News Categories
Archives

Two Hearts: Better than One?

Mark McCullough gets to the heart(s) of the Doctor’s alien biology.

Before I start I should make you aware of two things: I have a reasonable amount of medical knowledge and I have nothing better to do. This is the result of that, applying my knowledge to the main protagonist of one of my favourite TV shows. As Tennant’s Doctor would say; “I’m sorry. I’m so sorry”

“What’s the point in two hearts…?”

matt-smith-heartsPerhaps the most fascinating thing about the Doctor is the fact that he has two hearts. As someone who studies anatomy, this raises a lot of questions: how does everything fit inside, what else does he have two of and what effect does it have on the rest of his body? Most of these are unanswerable or can be explained as like his TARDIS his body could be bigger on the inside. That said there are some reasonably firm deductions which can be made about how the Doctor’s body works.

With two hearts there are two options for how the pumps (the hearts) connect to the circuitry (the blood vessels). The first is that the two hearts are in series; that is, both are connected to the same vasculature. Basically the human design with an extra heart added in somewhere along the line. The second option is that the Doctor’s hearts each have their own closed vascular systems. This would mean that each of the Doctor’s organs receives a supply from each heart, essentially getting double the supply which the corresponding human organ would receive. Of these the latter is most likely. Using the evidence present from The Girl Who Waited I can be confident I am right. That fact that a disease only affects organisms with two hearts and not those with one suggests that the disease probably worked by causing an imbalance between the two circulatory systems.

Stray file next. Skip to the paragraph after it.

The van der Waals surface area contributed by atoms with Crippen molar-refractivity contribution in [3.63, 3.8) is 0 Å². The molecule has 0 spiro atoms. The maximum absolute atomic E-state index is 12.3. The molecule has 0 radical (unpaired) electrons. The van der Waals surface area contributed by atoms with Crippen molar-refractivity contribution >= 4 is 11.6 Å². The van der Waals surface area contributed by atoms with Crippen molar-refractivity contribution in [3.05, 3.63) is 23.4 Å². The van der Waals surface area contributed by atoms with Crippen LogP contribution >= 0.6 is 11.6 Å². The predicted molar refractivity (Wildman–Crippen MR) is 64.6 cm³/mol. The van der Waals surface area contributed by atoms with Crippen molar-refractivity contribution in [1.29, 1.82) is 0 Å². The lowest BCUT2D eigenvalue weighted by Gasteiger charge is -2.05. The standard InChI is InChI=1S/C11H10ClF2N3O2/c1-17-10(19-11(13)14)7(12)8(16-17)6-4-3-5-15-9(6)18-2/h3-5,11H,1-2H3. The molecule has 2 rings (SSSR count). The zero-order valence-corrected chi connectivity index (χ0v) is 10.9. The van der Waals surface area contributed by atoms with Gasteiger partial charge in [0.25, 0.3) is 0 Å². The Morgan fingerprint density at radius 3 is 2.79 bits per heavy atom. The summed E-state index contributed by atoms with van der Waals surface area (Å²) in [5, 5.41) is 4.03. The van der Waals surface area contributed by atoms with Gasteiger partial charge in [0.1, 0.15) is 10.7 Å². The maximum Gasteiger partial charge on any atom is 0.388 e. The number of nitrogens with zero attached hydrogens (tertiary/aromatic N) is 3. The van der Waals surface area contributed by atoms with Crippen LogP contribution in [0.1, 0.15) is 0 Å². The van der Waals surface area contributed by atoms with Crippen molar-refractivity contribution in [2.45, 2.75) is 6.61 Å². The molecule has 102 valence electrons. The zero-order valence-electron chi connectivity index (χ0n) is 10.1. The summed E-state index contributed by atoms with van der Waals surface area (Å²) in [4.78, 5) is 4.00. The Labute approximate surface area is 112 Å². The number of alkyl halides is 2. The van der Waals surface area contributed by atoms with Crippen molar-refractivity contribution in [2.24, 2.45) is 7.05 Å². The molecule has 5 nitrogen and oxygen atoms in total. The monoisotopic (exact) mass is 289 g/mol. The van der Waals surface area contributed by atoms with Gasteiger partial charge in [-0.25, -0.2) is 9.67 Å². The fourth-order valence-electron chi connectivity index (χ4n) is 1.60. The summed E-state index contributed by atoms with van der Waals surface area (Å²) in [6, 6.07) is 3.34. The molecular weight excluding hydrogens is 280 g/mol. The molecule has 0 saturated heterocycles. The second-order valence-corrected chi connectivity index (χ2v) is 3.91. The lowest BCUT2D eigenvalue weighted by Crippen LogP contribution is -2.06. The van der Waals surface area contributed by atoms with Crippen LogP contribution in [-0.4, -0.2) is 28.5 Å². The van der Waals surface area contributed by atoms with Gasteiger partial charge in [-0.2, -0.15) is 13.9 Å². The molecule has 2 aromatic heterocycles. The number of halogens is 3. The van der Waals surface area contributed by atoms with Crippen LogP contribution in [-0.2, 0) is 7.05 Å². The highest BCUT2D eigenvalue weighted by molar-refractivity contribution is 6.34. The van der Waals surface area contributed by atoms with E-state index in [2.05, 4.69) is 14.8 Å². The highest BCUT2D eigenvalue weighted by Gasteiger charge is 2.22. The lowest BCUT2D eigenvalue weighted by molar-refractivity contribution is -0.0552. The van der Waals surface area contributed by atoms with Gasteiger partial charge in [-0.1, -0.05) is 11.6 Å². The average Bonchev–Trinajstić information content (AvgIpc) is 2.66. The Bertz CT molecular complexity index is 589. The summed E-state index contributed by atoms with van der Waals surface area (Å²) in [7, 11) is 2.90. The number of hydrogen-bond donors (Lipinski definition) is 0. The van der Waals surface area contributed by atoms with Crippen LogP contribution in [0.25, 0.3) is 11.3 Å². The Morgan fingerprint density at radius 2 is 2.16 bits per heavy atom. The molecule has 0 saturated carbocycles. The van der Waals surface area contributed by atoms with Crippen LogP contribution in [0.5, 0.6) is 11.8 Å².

Building on what has been established in the previous paragraph. This would also mean that the Doctor’s lungs would receive twice the amount of blood as a Human would. A quick look at the statistics for Human respiration it is apparent that blood supply is the limiting factor (the one which prevents more happening). I can guess this from looking at the proportions of expired gasses, which contains 16% Oxygen (21% atmospherically) that this is the case. Assuming the Doctor’s blood flow is twice that which we have, it is not unreasonable to assume that he will be able to extract 10% (double what we are able to) from the air.

In the body Oxygen is one of the main drivers of energy production within the body. In particular it is a major input into the process of Respiration; from with we obtain our energy held within food. With twice the oxygen levels that mean that if the Doctor consumed enough food he would be able to obtain twice the energy. What does this mean for the Doctor? Firstly he would be able to hold his breath for much longer periods of time, that’s a given. Perhaps a much more intriguing line of thought involves his ability to regenerate.